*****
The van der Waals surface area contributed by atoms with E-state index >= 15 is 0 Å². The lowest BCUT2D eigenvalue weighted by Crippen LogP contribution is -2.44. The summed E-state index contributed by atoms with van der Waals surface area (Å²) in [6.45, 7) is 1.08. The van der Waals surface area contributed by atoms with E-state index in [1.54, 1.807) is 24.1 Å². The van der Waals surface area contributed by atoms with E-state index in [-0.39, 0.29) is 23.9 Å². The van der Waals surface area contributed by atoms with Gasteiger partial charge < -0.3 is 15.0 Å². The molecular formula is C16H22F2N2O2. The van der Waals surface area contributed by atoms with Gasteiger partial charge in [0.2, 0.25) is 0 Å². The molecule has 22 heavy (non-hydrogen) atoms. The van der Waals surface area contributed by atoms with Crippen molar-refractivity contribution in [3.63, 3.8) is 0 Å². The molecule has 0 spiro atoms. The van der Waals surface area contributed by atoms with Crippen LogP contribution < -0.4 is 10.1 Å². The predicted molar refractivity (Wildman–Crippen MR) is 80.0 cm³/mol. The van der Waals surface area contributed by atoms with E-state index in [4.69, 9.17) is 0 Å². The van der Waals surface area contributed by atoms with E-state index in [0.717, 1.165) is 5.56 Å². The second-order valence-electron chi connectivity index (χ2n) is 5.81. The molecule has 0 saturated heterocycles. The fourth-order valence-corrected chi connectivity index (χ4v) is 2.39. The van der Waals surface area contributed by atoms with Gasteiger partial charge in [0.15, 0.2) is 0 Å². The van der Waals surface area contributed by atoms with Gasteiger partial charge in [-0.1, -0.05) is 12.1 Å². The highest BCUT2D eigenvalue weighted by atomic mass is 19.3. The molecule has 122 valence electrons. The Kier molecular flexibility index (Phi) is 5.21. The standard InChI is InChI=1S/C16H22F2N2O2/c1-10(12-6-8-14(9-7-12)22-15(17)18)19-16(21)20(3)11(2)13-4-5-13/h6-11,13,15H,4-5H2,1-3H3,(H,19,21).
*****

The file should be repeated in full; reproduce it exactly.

The van der Waals surface area contributed by atoms with E-state index >= 15 is 0 Å². The lowest BCUT2D eigenvalue weighted by Crippen LogP contribution is -2.44. The summed E-state index contributed by atoms with van der Waals surface area (Å²) in [6.45, 7) is 1.08. The van der Waals surface area contributed by atoms with E-state index in [1.54, 1.807) is 24.1 Å². The van der Waals surface area contributed by atoms with E-state index in [-0.39, 0.29) is 23.9 Å². The van der Waals surface area contributed by atoms with Gasteiger partial charge < -0.3 is 15.0 Å². The molecular formula is C16H22F2N2O2. The van der Waals surface area contributed by atoms with Gasteiger partial charge in [0.2, 0.25) is 0 Å². The molecule has 22 heavy (non-hydrogen) atoms. The van der Waals surface area contributed by atoms with Crippen molar-refractivity contribution in [3.63, 3.8) is 0 Å². The molecule has 0 spiro atoms. The van der Waals surface area contributed by atoms with Crippen LogP contribution < -0.4 is 10.1 Å². The predicted molar refractivity (Wildman–Crippen MR) is 80.0 cm³/mol. The van der Waals surface area contributed by atoms with E-state index in [4.69, 9.17) is 0 Å². The van der Waals surface area contributed by atoms with E-state index in [0.717, 1.165) is 5.56 Å². The second-order valence-electron chi connectivity index (χ2n) is 5.81. The molecule has 0 saturated heterocycles. The fourth-order valence-corrected chi connectivity index (χ4v) is 2.39. The van der Waals surface area contributed by atoms with Gasteiger partial charge in [0.15, 0.2) is 0 Å². The van der Waals surface area contributed by atoms with Gasteiger partial charge in [-0.1, -0.05) is 12.1 Å². The highest BCUT2D eigenvalue weighted by atomic mass is 19.3. The molecule has 122 valence electrons. The Kier molecular flexibility index (Phi) is 5.21. The standard InChI is InChI=1S/C16H22F2N2O2/c1-10(12-6-8-14(9-7-12)22-15(17)18)19-16(21)20(3)11(2)13-4-5-13/h6-11,13,15H,4-5H2,1-3H3,(H,19,21).